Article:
I was driving on a busy two lane road when traffic screeched to a halt. The upcoming traffic light was green and there was no construction or obvious reason for the slow down. Horns started honking; drivers began inching closer to the cars in front of them and one impatient motorist gunned the gas, swerving onto the sidewalk to try to bypass the gridlock.
That’s when I saw her. An older woman was up ahead, sitting on the curb, blood streaming down her face. Several people had abandoned their cars to help. Others were on cellphones, apparently calling for aid.
I don’t know what happened and I never will. By the time I was close enough to get out of my car, someone was in the street directing traffic to keep moving. What I saw however, is a teachable moment in this election season of a very different type of gridlock that threatens our society. Slander and name calling is the new norm. Dialogue and debate have been replaced with hatred and anger, much of it directed at people we don’t even know.
Yet, here on this road in a Philadelphia suburb, a random act of kindness from total strangers should subtly remind us that despite our differences, we’re more alike than we often realize. No one who stopped knew anything about the woman’s political affiliation, religion or viewpoints. Yet, they helped her anyway.
In schools, children are punished for name calling and unsuitable behavior. At work, employees can be fired for inappropriate actions. At home, caring parents work hard to model decency and respect. Yet, our elected officials are not always held to the same standard.
In 2000, I ran for a seat in the Pennsylvania State House. For the most part, it was a great experience. We knocked on 25,000 doors which let me meet thousands of people I would have never encountered. Regardless of party or platform, most people were nice, respectful and happy to converse even if they weren’t voting for me. My son, nine at the time, stumped with me. It was a wonderful way to learn about democracy. Hundreds of volunteers, most total strangers, campaigned on my behalf. It was a truly humbling experience.
There were also a few not-so-great moments too that mimicked all that’s bad about politics on a larger scale. There was the mailer sent out by my opponent’s campaign intended to discredit me by suggesting unlike her, I hadn’t lived in my district my whole life. If moving to college counts, I plead guilty.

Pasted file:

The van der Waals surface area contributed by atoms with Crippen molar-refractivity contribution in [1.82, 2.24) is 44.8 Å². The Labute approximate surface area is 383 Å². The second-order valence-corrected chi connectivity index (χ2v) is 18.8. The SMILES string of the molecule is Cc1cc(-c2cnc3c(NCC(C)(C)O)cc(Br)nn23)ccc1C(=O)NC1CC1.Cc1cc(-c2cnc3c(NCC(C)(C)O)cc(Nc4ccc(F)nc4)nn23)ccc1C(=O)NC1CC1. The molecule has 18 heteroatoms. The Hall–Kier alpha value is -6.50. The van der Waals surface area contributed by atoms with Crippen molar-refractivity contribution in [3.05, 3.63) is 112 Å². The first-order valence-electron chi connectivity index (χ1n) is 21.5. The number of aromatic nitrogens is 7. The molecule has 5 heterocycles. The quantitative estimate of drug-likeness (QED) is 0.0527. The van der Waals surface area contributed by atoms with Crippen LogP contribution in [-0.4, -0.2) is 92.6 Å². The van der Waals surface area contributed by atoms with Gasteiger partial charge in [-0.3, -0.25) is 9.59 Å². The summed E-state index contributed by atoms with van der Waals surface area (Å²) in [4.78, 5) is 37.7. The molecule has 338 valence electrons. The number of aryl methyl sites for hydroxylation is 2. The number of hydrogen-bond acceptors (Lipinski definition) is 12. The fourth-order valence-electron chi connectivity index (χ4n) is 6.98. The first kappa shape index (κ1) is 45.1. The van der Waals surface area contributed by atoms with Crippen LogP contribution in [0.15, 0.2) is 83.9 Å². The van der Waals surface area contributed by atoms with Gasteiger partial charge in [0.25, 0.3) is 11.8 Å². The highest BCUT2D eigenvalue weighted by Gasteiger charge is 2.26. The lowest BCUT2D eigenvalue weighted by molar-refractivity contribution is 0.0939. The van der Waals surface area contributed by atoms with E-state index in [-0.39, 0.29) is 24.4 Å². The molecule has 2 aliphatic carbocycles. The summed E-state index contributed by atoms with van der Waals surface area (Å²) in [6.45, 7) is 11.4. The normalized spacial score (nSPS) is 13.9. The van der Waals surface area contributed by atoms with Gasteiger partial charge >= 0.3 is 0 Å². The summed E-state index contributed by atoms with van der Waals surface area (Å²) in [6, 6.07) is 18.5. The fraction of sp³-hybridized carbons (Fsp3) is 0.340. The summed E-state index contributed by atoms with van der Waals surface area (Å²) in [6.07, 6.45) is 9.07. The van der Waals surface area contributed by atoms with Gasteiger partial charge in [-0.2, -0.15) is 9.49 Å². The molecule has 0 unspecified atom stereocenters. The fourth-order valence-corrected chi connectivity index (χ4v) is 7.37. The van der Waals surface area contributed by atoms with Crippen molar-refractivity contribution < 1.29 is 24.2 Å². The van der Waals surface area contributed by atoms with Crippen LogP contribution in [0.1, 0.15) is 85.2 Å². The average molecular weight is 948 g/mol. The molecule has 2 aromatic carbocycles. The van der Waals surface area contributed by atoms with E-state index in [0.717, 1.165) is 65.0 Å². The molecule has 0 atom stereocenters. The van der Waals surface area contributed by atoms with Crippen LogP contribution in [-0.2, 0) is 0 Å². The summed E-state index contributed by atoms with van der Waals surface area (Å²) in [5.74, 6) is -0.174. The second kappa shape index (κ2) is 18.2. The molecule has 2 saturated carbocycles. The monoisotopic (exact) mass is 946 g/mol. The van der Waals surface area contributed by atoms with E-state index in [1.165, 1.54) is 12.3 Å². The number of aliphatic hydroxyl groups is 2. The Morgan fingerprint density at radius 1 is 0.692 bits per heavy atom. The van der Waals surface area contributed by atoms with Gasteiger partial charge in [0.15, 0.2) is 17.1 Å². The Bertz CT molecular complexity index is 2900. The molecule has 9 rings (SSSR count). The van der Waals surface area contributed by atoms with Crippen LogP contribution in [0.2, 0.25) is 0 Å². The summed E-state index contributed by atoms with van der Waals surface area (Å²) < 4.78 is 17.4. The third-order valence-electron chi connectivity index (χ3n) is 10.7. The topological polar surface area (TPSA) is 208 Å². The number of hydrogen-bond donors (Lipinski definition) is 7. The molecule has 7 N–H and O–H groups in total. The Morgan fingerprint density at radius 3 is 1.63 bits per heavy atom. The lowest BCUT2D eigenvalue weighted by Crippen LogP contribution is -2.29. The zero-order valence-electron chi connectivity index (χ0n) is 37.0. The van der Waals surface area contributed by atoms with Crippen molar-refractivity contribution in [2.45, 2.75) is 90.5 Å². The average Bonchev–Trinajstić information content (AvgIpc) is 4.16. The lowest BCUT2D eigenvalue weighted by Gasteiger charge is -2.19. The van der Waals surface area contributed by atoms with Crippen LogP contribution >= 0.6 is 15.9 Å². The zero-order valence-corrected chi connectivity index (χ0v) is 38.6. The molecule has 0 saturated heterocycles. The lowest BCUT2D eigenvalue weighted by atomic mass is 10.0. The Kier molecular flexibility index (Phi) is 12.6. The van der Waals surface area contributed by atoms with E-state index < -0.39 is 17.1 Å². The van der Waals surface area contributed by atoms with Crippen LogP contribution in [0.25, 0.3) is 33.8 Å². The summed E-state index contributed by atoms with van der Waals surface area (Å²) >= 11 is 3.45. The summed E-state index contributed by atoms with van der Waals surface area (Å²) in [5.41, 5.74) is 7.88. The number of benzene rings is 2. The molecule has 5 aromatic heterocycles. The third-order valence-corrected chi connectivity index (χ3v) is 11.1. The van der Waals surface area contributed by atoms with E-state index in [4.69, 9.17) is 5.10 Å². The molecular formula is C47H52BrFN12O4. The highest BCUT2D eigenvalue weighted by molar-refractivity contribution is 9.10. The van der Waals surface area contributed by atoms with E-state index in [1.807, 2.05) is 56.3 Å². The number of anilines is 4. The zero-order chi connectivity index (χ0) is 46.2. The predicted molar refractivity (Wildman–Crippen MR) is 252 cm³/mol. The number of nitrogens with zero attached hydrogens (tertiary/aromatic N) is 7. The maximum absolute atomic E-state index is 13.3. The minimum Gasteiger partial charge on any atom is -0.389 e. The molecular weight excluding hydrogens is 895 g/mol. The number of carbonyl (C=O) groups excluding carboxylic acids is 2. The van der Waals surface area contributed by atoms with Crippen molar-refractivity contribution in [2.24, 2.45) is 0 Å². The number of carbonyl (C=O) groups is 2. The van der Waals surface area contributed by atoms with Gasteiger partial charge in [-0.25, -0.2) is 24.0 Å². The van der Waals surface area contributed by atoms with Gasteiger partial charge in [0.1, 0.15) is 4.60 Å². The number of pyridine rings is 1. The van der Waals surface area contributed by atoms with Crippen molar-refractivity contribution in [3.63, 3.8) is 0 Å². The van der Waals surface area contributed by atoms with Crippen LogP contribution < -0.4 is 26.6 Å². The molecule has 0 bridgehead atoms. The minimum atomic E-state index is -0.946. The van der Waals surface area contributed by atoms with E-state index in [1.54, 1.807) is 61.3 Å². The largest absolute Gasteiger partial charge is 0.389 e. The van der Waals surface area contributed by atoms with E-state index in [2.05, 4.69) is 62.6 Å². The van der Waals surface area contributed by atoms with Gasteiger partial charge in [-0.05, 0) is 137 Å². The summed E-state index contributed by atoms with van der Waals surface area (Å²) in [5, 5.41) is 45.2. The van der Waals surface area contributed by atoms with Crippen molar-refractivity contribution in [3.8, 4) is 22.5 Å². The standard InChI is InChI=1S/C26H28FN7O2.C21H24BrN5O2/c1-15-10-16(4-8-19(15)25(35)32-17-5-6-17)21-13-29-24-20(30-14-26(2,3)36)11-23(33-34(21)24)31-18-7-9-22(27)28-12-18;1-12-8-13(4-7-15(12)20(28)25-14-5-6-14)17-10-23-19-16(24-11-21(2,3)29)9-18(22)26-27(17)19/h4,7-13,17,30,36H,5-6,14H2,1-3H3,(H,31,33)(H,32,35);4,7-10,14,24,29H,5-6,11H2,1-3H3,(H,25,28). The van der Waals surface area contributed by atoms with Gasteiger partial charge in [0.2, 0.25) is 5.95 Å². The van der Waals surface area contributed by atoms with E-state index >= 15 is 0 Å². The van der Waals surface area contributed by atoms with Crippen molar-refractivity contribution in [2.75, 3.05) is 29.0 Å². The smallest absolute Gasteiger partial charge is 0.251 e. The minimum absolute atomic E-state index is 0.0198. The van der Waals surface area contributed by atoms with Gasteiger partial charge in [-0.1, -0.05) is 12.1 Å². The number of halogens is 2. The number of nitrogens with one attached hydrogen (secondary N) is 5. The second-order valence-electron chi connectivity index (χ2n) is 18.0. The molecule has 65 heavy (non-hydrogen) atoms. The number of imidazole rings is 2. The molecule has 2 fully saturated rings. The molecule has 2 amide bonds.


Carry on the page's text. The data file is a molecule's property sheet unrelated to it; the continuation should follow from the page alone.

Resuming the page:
There was the influential Senator who repeatedly called my house at all hours, unhappy that I did not support his position on a certain issue. He said if I was elected and continued to oppose him, there would be consequences.
There was another powerful inebriated politician, who used to call me at all hours of the night to tearfully moan about a woman he loved. He said she was having an affair with another high-powered married official who was a friend of his and he was devastated.
I lost my bid for office by a very slim margin and have never looked back. I’m slightly ashamed to say I’m glad I lost. While I thought I could champion important causes and be a good example to others, the obvious dysfunction of our political system often prevents that from happening.
As a mother of two young boys, I wanted to exemplify strong working thoughtful women, who act and speak responsibly. From my limited experience as a candidate, I feared the people in power could threaten my hard-earned reputation if I didn’t do things their way. I couldn’t bear the thought of putting my family through the possibility of an unforeseen controversy created and controlled by a partisan divide, that is often more concerned with political fallout than doing the right thing.
In politics as in business, I’ve learned leaders are often concerned with status and power. Some fail to realize that leadership isn’t about status or power. Leadership is about behavior. Behavior, not status, sets examples.
Given there are 500,000 elected offices in this country, clearly there are good people who constituents are fortunate to have represent them. Some are quiet and steady and overcome challenges by working across party lines. They manage to get things done and if fortunate, they stay out of the headlines.
A recently published article by the former ambassador to Austria concludes that “a complete lack of civility has overtaken our politics.” He’s right, but incivility isn’t new. It’s just taken on a 21st century dimension. A dimension so fragmented that according to recent research, more and more young Americans have no interest in running for office. The research says they’re disengaged and tuned out. We can only wonder, if the next generation doesn’t run for office, who will effect change? After all, like it or not, it’s government that enacts laws and approves policies.
As November quickly approaches, it’s important to note that gridlock isn’t a new phenomenon. From Lincoln to Nixon to both Bushes and Obama, party control battles and politics seem to go hand in hand. What’s missing today, more than ever, is enthusiasm. Without that ingredient, people don’t vote. Even in 2008, which boasted the highest voter turnout since the 1968 elections, more than 4 in 10 Americans over 18 stayed home.
It wasn’t all that long ago that giant chunks of America, like women, were denied the right to vote. In many other countries, people still don’t enjoy that right. Yet, many Americans have come to take voting rights for granted.
Voting is your voice regardless of how loudly you choose to use it. If you don’t vote, you shouldn’t voice your complaints, because you made a personal decision to stay silent. Silence says overcoming obstacles isn’t an option. Silence says we don’t believe we can find common ground. Silence says we’d rather stew in anger than look for solutions. Silence says being stubborn and believing you’re making a statement by not voting, is more important than moving our country forward regardless of who wins the election.